Juozas Lukša (10 August 1921, Prienai District – 4 September 1951, Kaunas District), also known among other pseudonyms as Daumantas and Skirmantas, was a leader of the anti-Soviet Lithuanian partisan armed resistance movement.
Memorial cross in the place where Juozas Lukša died
During the 1940–41 Soviet occupation of the Baltic states, as a member of the anti-Soviet Lithuanian Activist Front, Lukša was caught by the NKVD and imprisoned in Kaunas. He was released upon the invasion of Lithuania by Nazi Germany, and went on to study architecture at the University of Kaunas.
After the return of the Red Army in 1944, Lukša engaged in the underground movement. At first he participated as a student, helping out with clandestine matters and unarmed resistance in Kaunas. In 1946, after the arrests of many activists, he left the city and joined the armed resistance. Within a year he commanded the Birutė brigade of the Tauras military district.
At the end of 1947, along with fellow partisans Jurgis Krikščiūnas-Rimvydas and Kazimieras Pyplys-Mažytis, Lukša crossed through the Iron Curtain with the goal of attracting support for the fighters and establishing contacts with Lithuanians in exile. They carried information collected by partisans about Soviet repressions, killings and deportations, and a letter asking for support from Pope Pius XII. He arrived in Sweden and moved from there to France and West Germany, where he was trained by French intelligence agents and the CIA. While in Paris, he met doctor Nijolė Virginija Bražėnaitė, whom he married on 23 July 1950.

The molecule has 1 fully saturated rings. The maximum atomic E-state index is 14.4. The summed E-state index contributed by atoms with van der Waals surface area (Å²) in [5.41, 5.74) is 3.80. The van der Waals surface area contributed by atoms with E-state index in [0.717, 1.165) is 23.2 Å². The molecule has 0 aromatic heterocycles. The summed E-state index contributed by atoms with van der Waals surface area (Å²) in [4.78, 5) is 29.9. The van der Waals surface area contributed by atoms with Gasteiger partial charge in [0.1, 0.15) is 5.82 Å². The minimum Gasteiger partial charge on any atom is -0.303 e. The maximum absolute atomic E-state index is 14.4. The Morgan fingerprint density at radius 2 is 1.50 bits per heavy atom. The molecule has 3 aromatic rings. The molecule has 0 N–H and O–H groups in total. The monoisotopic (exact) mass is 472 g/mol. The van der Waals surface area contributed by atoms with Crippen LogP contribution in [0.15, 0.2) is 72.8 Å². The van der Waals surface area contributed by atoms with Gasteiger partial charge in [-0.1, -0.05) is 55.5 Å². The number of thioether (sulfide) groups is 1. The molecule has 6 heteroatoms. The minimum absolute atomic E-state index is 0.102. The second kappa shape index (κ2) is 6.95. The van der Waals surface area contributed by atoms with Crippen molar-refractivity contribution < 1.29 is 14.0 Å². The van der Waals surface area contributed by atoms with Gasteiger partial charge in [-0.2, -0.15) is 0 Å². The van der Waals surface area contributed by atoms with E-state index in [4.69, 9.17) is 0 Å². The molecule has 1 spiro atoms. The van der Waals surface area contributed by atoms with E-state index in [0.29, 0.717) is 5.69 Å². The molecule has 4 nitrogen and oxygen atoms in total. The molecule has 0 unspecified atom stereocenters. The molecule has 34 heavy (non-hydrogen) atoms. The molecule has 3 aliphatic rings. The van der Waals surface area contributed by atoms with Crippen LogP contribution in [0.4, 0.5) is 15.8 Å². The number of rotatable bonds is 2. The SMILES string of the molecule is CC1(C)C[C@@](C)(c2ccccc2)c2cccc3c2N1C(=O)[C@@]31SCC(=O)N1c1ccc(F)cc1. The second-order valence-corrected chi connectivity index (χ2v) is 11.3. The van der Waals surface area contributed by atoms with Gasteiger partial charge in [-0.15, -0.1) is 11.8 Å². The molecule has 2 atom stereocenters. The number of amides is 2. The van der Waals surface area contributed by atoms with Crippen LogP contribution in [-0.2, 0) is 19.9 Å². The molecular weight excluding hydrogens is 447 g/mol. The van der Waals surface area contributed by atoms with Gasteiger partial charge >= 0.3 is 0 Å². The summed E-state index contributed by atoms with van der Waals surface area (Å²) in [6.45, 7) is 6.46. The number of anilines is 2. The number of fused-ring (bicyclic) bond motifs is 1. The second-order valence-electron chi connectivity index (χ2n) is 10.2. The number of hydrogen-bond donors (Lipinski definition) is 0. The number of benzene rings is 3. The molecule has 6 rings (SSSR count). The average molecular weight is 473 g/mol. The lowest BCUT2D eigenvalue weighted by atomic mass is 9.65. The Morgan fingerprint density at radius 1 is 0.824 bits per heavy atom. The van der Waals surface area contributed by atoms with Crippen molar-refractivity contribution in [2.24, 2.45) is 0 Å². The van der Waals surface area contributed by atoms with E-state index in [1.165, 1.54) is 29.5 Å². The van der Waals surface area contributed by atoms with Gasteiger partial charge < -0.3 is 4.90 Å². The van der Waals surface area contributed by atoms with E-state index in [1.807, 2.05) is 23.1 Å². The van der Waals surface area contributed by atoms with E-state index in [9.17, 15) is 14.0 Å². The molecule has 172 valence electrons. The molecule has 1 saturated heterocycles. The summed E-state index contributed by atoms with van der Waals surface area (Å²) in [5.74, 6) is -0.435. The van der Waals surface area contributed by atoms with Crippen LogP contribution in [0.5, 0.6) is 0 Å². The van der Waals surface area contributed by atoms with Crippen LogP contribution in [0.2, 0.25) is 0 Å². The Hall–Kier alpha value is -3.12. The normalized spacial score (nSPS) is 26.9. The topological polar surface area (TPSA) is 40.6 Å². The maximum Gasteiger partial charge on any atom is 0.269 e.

During his stay in the West, Lukša wrote Fighters for Freedom (Lithuanian: Partizanai už geležinės uždangos), a firsthand account of partisan activities in 1944–47. He was parachuted back to Lithuania in 1949 or 1950. That year, he was granted the honorary title of "Hero of Lithuanian Fights for Freedom" (Laisvės kovos karžygio garbės vardas), awarded with the Freedom Fight Cross with Swords (1st class). In 1951 he was granted a rank of "Major of Partisans" (Partizanų majoro laipsnis).
Lukša was intensively searched for by the Soviet counterintelligence, before being killed near Pabartupis by the MGB in the fall of 1951.
In 1997 Juozas Lukša was posthumously awarded the Order of the Cross of Vytis (first class).
In 2003, director Jonas Vaitkus released a movie based on Lukša's life entitled Utterly Alone. In 2014, co-directors Jonas Ohman and Vincas Sruoginis released a documentary entitled The Invisible Front on Lukša and his fellow "Forest Brothers".
In June 2020, the Lithuanian parliament's Committee on Education and Science submitted a proposal to designate 2021 as the "Year of Juozas Luksa-Daumantas."
Controversy exists regarding Lukša's role during the Nazi occupation of Lithuania. According to some witnesses, Lukša was a participant in the 1941 Lietukis garage massacres in Kaunas. The Lithuanian government strongly disputes the allegations.